Inside Intel's Atom

Intel has launched its Atom processor, which will be seen in a wide range of computers, from Mobile Internet Devices to low-power notebooks (Netbooks) and desktops (Nettops). Here's a tour of the underlying technology.

The Atom processor has had a long gestation. It started in 2004, when work got going on the Bonnell core design project. This was a ground-up design of a brand-new x86 processor, intended as far as possible to put low power consumption first.

At the time, Intel had three main processor architectures: the Itanium, for high-performance computing; the x86 for everything mainstream; and ARM, for embedded products. Those included smartphones and handheld computers — large and growing markets, but ones where Intel wasn't competing especially effectively. The question Intel asked itself was whether it could extend the x86 into that area, bringing with it the huge advantage of compatibility with existing PC software.

It was a hard question. ARM has always been an exceptionally power-efficient architecture, with an instruction set explicitly designed for simple, fast decoding. This RISC (Reduced Instruction Set Computing) approach leads to simple, fast, low-complexity and thus low-power hardware. The x86, on the other hand, has an instruction set designed to provide a lot of powerful instructions with many options — CISC (Complex Instruction Set Computing). That makes the programmers' job easier (at least, it did in the days when programmers worried about instruction sets), but requires a large, complex and power-hungry processor.

The difference in approach becomes more pronounced when power considerations make it impossible to simply increase the clock speed for more performance: an already complex design becomes even more complicated as it adds more features like speculative and out-of-order execution. The Pentium chips of 2004 were heavily mutated from the original designs, and most of those mutations were aimed at speed, not efficiency.

Starting over
So the Bonnell team threw everything away and started from the simplest possible x86 design, only adding features if they added as much or more incremental performance benefit as they increased power consumption. In particular, they concentrated on the idea that within every CISC is a RISC struggling to get out: while the x86 instruction set is lopsided and baroque, most of the instructions are at heart simple ones. Moreover, those are the ones that are most commonly used; x86 processors have always used this realisation, but it assumed new importance.

There are other advantages to simplicity. Testing becomes easier. More excitingly, the size of the chip goes down. Chip company profits depend entirely on the simple equation that it costs the same to process a wafer, whether that wafer has one enormous processor on it or several thousand tiny ones, but you can make a lot more money by selling several thousand tiny processors. Plus, one defect on that wafer will result in one processor not working: if that's one out of a hundred, that's a 1 percent failure rate: if it's one out ten thousand, it's 0.01 percent.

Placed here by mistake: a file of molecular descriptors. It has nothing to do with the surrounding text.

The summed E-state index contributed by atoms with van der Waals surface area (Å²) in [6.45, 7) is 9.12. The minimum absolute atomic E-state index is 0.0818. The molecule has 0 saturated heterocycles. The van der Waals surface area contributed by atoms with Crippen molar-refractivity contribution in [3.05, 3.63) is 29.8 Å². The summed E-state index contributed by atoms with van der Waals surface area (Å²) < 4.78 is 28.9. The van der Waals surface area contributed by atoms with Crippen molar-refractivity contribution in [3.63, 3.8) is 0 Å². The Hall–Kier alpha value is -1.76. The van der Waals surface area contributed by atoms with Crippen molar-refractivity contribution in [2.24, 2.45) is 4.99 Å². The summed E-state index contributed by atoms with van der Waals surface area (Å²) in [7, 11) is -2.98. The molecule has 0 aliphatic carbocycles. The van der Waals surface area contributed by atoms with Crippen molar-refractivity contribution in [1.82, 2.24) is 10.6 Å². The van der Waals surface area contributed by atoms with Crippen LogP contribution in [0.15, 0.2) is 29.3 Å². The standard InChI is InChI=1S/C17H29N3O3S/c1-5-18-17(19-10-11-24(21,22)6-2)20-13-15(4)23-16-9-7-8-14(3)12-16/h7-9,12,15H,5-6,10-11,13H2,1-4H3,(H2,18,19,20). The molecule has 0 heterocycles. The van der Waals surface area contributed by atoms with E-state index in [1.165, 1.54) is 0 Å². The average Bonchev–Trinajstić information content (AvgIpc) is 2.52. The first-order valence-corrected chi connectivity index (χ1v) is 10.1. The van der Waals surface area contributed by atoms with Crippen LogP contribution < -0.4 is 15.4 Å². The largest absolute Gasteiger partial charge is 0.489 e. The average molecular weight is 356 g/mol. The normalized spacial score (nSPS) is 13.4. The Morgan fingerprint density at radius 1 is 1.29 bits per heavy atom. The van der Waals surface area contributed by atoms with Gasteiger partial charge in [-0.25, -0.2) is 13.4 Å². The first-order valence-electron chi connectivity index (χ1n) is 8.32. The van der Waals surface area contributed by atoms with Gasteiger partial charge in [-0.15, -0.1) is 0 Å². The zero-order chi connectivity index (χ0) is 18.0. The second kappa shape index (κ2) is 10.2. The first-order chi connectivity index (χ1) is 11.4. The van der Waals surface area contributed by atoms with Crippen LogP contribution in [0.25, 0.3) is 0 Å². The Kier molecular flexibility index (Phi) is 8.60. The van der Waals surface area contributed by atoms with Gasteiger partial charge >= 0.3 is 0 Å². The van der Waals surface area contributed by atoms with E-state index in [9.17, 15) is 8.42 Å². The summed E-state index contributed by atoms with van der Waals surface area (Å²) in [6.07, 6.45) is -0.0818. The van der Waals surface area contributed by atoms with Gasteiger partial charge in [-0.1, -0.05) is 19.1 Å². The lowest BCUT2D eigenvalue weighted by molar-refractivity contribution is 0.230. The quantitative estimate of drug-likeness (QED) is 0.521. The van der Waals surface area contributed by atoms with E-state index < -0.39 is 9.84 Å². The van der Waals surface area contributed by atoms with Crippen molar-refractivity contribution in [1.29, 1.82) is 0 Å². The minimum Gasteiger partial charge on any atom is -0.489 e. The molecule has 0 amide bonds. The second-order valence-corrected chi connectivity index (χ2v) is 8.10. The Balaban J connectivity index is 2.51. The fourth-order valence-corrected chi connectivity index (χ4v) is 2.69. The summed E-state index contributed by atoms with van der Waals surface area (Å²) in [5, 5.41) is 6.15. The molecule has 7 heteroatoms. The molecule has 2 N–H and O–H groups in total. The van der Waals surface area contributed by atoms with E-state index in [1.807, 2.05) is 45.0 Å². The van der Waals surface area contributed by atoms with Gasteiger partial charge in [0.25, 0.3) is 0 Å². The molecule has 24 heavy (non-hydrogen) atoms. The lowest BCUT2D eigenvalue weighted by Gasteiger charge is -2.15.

The early stages of the Bonnell design took place in Intel's traditional cloak of extreme secrecy. However, two public events signalled some success in low power, high performance thinking within the company.

In August 2005, Intel formally announced a new transistor design process called P1264. This dramatically improved leakage current (the single most important parameter that defines how much power a modern chip takes), reducing it by up to a thousand times over other contemporary designs. Even more importantly, Intel had learned how to tune that figure, and was able to trade off power consumption against performance to a fine degree. This opened up the way for common architectures that could span extremely low-power portable chips up to server-grade processors.

A year later, Intel sold its ARM-based XScale processor division, a move widely interpreted as signalling the end of the company's involvement in the mainstream embedded processor market. Instead, it marked a growing confidence that x86 could after all become a contender.

 

Enter the Atom
And now the Atom, Intel's smallest processor. At under 25 square millimetres, it's a tenth the area of a Pentium 4 chip while having 47 million transistors compared to the P4's 42 million. A lot of that comes from the Atom being a 45nm chip, opposed to the P4's 180nm, but there are also a number of design efficiencies.

Intel's 45nm Atom processor occupies just 25 square millimetres — a tenth the size of the 180nm Pentium 4.